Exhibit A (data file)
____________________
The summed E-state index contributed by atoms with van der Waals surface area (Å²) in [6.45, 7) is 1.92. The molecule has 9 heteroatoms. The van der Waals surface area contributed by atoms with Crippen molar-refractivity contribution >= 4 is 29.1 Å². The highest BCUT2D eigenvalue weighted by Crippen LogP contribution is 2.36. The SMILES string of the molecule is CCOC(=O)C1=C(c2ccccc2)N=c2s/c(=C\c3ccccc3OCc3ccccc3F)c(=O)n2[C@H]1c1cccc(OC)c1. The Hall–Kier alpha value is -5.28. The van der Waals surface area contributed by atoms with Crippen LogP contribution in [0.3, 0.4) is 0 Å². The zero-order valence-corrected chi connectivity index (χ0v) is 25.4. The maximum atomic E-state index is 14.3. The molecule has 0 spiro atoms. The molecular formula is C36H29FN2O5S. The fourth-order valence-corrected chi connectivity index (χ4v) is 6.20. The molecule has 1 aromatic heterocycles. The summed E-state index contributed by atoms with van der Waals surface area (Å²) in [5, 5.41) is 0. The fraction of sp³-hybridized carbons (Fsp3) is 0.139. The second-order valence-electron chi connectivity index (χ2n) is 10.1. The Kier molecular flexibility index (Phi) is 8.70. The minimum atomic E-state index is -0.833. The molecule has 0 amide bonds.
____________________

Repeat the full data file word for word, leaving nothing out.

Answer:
The summed E-state index contributed by atoms with van der Waals surface area (Å²) in [6.45, 7) is 1.92. The molecule has 9 heteroatoms. The van der Waals surface area contributed by atoms with Crippen molar-refractivity contribution >= 4 is 29.1 Å². The highest BCUT2D eigenvalue weighted by Crippen LogP contribution is 2.36. The SMILES string of the molecule is CCOC(=O)C1=C(c2ccccc2)N=c2s/c(=C\c3ccccc3OCc3ccccc3F)c(=O)n2[C@H]1c1cccc(OC)c1. The Hall–Kier alpha value is -5.28. The van der Waals surface area contributed by atoms with Crippen LogP contribution in [0.3, 0.4) is 0 Å². The zero-order valence-corrected chi connectivity index (χ0v) is 25.4. The maximum atomic E-state index is 14.3. The molecule has 0 spiro atoms. The molecular formula is C36H29FN2O5S. The fourth-order valence-corrected chi connectivity index (χ4v) is 6.20. The molecule has 1 aromatic heterocycles. The summed E-state index contributed by atoms with van der Waals surface area (Å²) in [5, 5.41) is 0. The fraction of sp³-hybridized carbons (Fsp3) is 0.139. The second-order valence-electron chi connectivity index (χ2n) is 10.1. The Kier molecular flexibility index (Phi) is 8.70. The minimum atomic E-state index is -0.833. The molecule has 0 amide bonds.